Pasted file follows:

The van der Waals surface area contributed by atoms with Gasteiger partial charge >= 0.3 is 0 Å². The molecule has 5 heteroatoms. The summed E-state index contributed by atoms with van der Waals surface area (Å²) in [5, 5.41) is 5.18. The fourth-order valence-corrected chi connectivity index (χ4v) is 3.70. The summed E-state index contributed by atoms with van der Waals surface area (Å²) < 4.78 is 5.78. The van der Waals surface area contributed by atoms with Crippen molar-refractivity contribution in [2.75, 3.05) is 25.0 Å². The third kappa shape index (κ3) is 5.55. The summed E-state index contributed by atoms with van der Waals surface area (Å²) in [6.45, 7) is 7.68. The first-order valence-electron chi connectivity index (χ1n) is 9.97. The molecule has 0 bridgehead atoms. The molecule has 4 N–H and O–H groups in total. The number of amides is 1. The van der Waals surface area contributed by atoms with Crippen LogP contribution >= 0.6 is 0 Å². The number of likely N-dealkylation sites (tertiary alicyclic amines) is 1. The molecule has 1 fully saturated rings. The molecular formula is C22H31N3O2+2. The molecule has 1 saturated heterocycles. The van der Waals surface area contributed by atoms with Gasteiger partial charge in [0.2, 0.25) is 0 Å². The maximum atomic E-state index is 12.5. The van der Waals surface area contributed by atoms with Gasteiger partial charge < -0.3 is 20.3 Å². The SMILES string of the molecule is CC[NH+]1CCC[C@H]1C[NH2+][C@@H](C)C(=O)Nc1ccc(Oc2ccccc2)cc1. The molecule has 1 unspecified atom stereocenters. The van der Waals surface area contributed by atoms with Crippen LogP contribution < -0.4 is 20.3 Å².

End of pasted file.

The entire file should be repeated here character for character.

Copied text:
The van der Waals surface area contributed by atoms with Gasteiger partial charge >= 0.3 is 0 Å². The molecule has 5 heteroatoms. The summed E-state index contributed by atoms with van der Waals surface area (Å²) in [5, 5.41) is 5.18. The fourth-order valence-corrected chi connectivity index (χ4v) is 3.70. The summed E-state index contributed by atoms with van der Waals surface area (Å²) < 4.78 is 5.78. The van der Waals surface area contributed by atoms with Crippen molar-refractivity contribution in [2.75, 3.05) is 25.0 Å². The third kappa shape index (κ3) is 5.55. The summed E-state index contributed by atoms with van der Waals surface area (Å²) in [6.45, 7) is 7.68. The first-order valence-electron chi connectivity index (χ1n) is 9.97. The molecule has 0 bridgehead atoms. The molecule has 4 N–H and O–H groups in total. The number of amides is 1. The van der Waals surface area contributed by atoms with Crippen LogP contribution >= 0.6 is 0 Å². The number of likely N-dealkylation sites (tertiary alicyclic amines) is 1. The molecule has 1 fully saturated rings. The molecular formula is C22H31N3O2+2. The molecule has 1 saturated heterocycles. The van der Waals surface area contributed by atoms with Gasteiger partial charge in [0.2, 0.25) is 0 Å². The maximum atomic E-state index is 12.5. The van der Waals surface area contributed by atoms with Gasteiger partial charge < -0.3 is 20.3 Å². The SMILES string of the molecule is CC[NH+]1CCC[C@H]1C[NH2+][C@@H](C)C(=O)Nc1ccc(Oc2ccccc2)cc1. The molecule has 1 unspecified atom stereocenters. The van der Waals surface area contributed by atoms with Crippen LogP contribution < -0.4 is 20.3 Å².